Muslim scholars paid great attention to
geography. In fact, the Muslims' great concern for geography originated with
their religion. The Quran encourages people to travel throughout the earth to
see God's signs and patterns everywhere. Islam also requires each Muslim to
have at least enough knowledge of geography to know the direction of the Qiblah
(the position of the Ka'bah in Makkah) in order to pray five times a day. Muslims
were also used to taking long journeys to conduct trade as well as to make the
Hajj and spread their religion. The far-flung Islamic empire enabled
scholar-explorers to compile large amounts of geographical and climatic
information from the Atlantic to the Pacific.
Among the most famous names in the field of
geography, even in the West, are Ibn Khaldun and Ibn Batuta, renowned for their
written accounts of their extensive explorations.
In 1166, Al-Idrisi, the well-known Muslim
scholar who served the Sicilian court, produced very accurate maps, including a
world map with all the continents and their mountains, rivers and famous cities.
Al-Muqdishi was the first geographer to produce accurate maps in color.
It was, moreover, with the help of Muslim
navigators and their inventions that Magellan was able to traverse the Cape of
Good Hope, and Da Gama and Columbus had Muslim navigators on board their ships.
Seeking knowledge is obligatory in Islam for
every Muslim, man and woman. The main sources of Islam, the Quran and the
Sunnah (Prophet Muhammad's traditions), encourage Muslims to seek knowledge and
be scholars, since this is the best way for people to know Allah (God), to
appreciate His wondrous creations and be thankful for them. Muslims were
therefore eager to seek knowledge, both religious and secular, and within a few
years of Muhammad's mission, a great civilization sprang up and flourished. The
outcome is shown in the spread of Islamic universities; Al-Zaytunah in Tunis,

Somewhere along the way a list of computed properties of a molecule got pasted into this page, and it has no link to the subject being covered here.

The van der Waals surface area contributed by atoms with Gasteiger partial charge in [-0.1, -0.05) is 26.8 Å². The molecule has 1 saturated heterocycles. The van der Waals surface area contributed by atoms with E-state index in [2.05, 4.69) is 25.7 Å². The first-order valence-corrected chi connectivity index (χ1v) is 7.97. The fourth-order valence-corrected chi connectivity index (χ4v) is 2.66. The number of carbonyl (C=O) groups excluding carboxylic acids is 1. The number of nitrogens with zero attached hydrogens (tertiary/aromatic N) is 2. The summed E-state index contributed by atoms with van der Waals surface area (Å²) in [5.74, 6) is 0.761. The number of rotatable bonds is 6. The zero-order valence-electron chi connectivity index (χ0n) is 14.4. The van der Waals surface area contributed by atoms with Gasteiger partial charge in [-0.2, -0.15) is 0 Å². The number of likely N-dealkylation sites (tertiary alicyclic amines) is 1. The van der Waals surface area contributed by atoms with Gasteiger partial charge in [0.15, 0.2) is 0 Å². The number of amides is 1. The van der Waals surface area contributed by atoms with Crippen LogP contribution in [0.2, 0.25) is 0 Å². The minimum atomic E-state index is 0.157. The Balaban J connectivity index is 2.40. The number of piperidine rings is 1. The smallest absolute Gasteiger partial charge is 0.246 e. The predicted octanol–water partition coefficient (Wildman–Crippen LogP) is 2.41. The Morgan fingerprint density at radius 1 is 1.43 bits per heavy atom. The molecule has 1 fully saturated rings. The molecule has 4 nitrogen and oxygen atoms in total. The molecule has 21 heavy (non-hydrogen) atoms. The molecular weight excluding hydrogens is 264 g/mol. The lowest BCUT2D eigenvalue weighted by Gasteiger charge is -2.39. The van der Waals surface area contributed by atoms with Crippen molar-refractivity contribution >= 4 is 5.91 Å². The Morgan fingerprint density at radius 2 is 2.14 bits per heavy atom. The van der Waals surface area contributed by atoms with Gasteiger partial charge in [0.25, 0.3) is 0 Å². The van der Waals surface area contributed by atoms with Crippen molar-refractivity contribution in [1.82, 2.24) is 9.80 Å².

and Al-Azhar in Cairo go back more than 1,000 years and are the oldest existing
universities in the world. Indeed, they were the models for the first European
universities, such as Bologna, Heidelberg, and the Sorbonne. Even the familiar
academic cap and gown originated at Al-Azhar University.
Muslims made great advances in many different
fields, such as geography, physics, chemistry, mathematics, medicine,
pharmacology, architecture, linguistics and astronomy. Algebra and the Arabic
numerals were introduced to the world by Muslim scholars. The astrolabe, the
quadrant, and other navigational devices and maps were developed by Muslim
scholars and played an important role in world progress, most notably in
Europe's age of exploration.
Muslim scholars studied the ancient civilizations
from Greece and Rome to China and India. The works of Aristotle, Ptolemy,
Euclid and others were translated into Arabic. Muslim scholars and scientists
then added their own creative ideas, discoveries and inventions, and finally
transmitted this new knowledge to Europe, leading directly to the Renaissance.
Many scientific and medical treatises, having been translated into Latin, were
standard text and reference books as late as the 17th and 18th centuries.
It is interesting to note that Islam so strongly
urges mankind to study and explore the universe. For example, the Holy Quran
"We (Allah) will show you (mankind) Our
signs/patterns in the horizons/universe and in yourselves until you are